Spouse Conversion or Being A Team (Part 1)

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Bill and I have done as well as we have because we work very well together as a team. We have similar goals, needs, wants and desires. We both agree on the need to spend less than we earn, to get closer to financial freedom, to have enough stuff but not so much it chokes us, and to be able to choose the work we really want to do. Heading in the same direction makes the life journey much smoother and easier.

We don't avoid conflict, but we don't consider fighting to be a recreational sport, either.

We don’t avoid conflict, but we don’t consider fighting to be a recreational sport, either.

We also do not have any of the killer bad habits. Gambling. Pornography. Alcoholism. Drug addiction. Adultery. Abusiveness and anger management. Control-freakishess. Spendthrift and shopaholic. Chronic meanness, pettiness, and disdain for each other. Spitefulness. Contempt. We don’t avoid conflict, but we don’t consider fighting to be a recreational sport, either. We like to talk and boy, do we! We consider ourselves very lucky to have found each other.

Being able to talk and forming a mutual support and admiration society has made our life much easier. I have read advice columns for some forty years, and I am constantly amazed at both what people will put up with from their partners and how spouses undermine each other to score a few points. Do they not realize the damage their doing to their relationships? I suppose they would rather be right and alone than compromise and be happy. I wonder how anyone could think that they could treat their family or friends as doormats and punching bags and then be surprised when family members estrange themselves and friends walk away forever. How can you belittle your partner and then expect them to be supportive of your goals?

As we move deeper into a very uncertain future, the Long Emergency as some call it, we will need to be part of a reliable support network. Any disaster-preparedness group, such as FEMA or the Red Cross, will tell you that the first person to come to your aid in a disaster is likely to be an immediate family member or a neighbor. The bigger the disaster, the longer it takes for outside responders to ride to the rescue. This assumes that there is someone to come to the rescue. Enormous disasters such as Hurricane Katrina overwhelm professional responders and you may not see them for weeks. Tiny disasters such as job layoffs are not the concern of the Red Cross. If you and your partner got downsized and the benefits have run out, FEMA won’t be there for you. It will be your relatives. If you are still on speaking terms with them.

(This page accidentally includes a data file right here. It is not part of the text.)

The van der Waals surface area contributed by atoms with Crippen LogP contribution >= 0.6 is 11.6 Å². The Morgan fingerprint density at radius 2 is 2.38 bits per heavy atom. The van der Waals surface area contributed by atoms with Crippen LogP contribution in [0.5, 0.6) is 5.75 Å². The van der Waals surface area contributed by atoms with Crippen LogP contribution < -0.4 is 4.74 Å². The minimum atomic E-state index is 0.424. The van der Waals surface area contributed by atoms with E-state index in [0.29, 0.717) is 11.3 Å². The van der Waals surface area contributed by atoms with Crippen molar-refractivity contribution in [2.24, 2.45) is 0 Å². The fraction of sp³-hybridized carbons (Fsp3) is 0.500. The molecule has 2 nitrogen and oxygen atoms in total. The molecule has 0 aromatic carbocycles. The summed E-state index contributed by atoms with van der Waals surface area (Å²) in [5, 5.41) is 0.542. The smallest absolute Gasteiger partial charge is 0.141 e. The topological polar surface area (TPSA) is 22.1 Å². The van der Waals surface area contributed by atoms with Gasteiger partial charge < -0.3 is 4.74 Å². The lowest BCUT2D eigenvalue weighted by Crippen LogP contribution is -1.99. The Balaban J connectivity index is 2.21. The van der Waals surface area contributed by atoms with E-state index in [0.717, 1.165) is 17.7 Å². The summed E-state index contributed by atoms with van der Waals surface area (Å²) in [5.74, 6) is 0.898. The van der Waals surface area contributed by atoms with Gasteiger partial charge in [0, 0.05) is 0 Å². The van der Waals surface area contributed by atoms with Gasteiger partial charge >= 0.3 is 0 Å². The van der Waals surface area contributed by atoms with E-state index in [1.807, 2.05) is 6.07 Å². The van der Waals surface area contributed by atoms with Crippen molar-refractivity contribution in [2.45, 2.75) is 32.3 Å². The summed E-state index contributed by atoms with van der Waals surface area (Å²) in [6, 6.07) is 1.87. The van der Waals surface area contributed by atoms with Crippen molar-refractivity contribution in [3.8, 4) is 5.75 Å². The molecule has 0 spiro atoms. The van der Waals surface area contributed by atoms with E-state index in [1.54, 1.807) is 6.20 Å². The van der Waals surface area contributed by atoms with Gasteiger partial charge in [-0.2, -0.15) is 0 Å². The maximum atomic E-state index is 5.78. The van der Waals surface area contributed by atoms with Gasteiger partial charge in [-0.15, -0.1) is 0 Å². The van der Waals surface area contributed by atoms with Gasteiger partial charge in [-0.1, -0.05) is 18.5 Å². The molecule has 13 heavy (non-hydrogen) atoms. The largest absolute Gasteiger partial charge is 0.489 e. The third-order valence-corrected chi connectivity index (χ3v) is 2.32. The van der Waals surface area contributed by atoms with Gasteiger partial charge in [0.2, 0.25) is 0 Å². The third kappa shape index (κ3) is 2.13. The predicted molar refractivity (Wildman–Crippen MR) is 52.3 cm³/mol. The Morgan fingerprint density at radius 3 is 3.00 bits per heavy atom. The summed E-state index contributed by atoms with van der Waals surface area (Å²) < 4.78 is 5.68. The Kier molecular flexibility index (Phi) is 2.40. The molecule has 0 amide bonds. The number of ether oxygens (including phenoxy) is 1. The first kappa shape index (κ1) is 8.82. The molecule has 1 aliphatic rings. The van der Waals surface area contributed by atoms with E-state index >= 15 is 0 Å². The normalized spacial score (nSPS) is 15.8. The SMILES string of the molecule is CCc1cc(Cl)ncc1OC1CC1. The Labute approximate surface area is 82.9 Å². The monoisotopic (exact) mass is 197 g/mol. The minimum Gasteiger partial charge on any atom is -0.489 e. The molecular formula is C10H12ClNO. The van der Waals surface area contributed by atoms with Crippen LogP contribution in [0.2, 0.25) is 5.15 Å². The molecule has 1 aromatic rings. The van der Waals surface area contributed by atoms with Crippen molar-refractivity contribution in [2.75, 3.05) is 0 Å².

It is easy to think that a disaster is a hurricane or tornado or an earthquake. Yet the most likely disaster to happen to any given household is economic or medical. That is, job loss and debt or sickness and injury. You may have heard the joke that if your neighbor loses his job, the economy is in a recession. If you lose your job, the economy is in a depression. Which, for your household, it is. Widespread job loss does not fit the government’s definition of either recession or depression but it certainly feels like that for the households involved.

Being at odds with your partner will not make any of this better.

Being at odds with your partner will not make any of this better.

As we move deeper into the Great Recession (I do not believe that we are anywhere near the bottom; when you look at economic charts of the Great Depression, you can see that the economy and stock market rallied all the way to the bottom. The overall downward trend line is what mattered), I think we will see more individual households entering their own depression, no matter what the official statistics say. Too many workers for too few jobs is a bad mix. Downward pressure on wages, huge government debts, resource depletion, climate change, and widespread social unrest overseas will make things worse.

Being at odds with your partner will not make any of this better.

A partnership, which is what marriage should be, means you work together as a team for a common set of goals. Look at your partner. Are you working together? Or are you at loggerheads over the basic issues of spending, debt management, and trust? Somewhere in between? If you are dealing with the four A’s of adultery, abandonment, abuse, and addiction then you should be thinking very seriously about why you are with this person. If you are the abuser, addict, adulterer or abandoner, then you should not be anywhere near decent people until after you have fixed your behavioral and psychological problems.